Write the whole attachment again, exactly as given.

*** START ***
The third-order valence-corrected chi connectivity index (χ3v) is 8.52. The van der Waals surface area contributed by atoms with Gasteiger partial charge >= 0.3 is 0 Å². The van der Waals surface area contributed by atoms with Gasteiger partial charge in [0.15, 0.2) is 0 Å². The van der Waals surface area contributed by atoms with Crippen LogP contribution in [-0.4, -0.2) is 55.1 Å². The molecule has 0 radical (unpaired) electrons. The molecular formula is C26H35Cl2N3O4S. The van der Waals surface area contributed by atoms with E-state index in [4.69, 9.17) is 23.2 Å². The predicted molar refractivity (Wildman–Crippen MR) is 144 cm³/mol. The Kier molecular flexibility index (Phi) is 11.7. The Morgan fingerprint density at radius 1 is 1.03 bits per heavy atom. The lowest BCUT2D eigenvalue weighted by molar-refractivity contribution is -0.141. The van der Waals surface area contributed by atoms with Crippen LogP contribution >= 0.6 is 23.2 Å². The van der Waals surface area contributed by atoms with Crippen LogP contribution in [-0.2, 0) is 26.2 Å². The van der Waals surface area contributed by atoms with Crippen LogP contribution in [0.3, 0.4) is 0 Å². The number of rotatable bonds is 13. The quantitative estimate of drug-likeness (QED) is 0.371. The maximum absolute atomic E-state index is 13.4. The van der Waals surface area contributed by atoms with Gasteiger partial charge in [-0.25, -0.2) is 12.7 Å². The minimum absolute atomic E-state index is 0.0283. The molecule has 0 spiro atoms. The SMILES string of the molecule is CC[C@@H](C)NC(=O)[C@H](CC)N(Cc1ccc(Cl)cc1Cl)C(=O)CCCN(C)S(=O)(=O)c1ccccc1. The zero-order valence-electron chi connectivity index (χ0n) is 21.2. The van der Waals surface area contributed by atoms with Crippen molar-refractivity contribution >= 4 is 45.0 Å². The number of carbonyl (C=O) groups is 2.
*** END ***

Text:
The third-order valence-corrected chi connectivity index (χ3v) is 8.52. The van der Waals surface area contributed by atoms with Gasteiger partial charge >= 0.3 is 0 Å². The van der Waals surface area contributed by atoms with Gasteiger partial charge in [0.15, 0.2) is 0 Å². The van der Waals surface area contributed by atoms with Crippen LogP contribution in [-0.4, -0.2) is 55.1 Å². The molecule has 0 radical (unpaired) electrons. The molecular formula is C26H35Cl2N3O4S. The van der Waals surface area contributed by atoms with E-state index in [4.69, 9.17) is 23.2 Å². The predicted molar refractivity (Wildman–Crippen MR) is 144 cm³/mol. The Kier molecular flexibility index (Phi) is 11.7. The Morgan fingerprint density at radius 1 is 1.03 bits per heavy atom. The lowest BCUT2D eigenvalue weighted by molar-refractivity contribution is -0.141. The van der Waals surface area contributed by atoms with Crippen LogP contribution >= 0.6 is 23.2 Å². The van der Waals surface area contributed by atoms with Crippen LogP contribution in [-0.2, 0) is 26.2 Å². The van der Waals surface area contributed by atoms with Crippen LogP contribution in [0.3, 0.4) is 0 Å². The number of rotatable bonds is 13. The quantitative estimate of drug-likeness (QED) is 0.371. The maximum absolute atomic E-state index is 13.4. The van der Waals surface area contributed by atoms with Gasteiger partial charge in [-0.25, -0.2) is 12.7 Å². The minimum absolute atomic E-state index is 0.0283. The molecule has 0 spiro atoms. The SMILES string of the molecule is CC[C@@H](C)NC(=O)[C@H](CC)N(Cc1ccc(Cl)cc1Cl)C(=O)CCCN(C)S(=O)(=O)c1ccccc1. The zero-order valence-electron chi connectivity index (χ0n) is 21.2. The van der Waals surface area contributed by atoms with Crippen molar-refractivity contribution >= 4 is 45.0 Å². The number of carbonyl (C=O) groups is 2.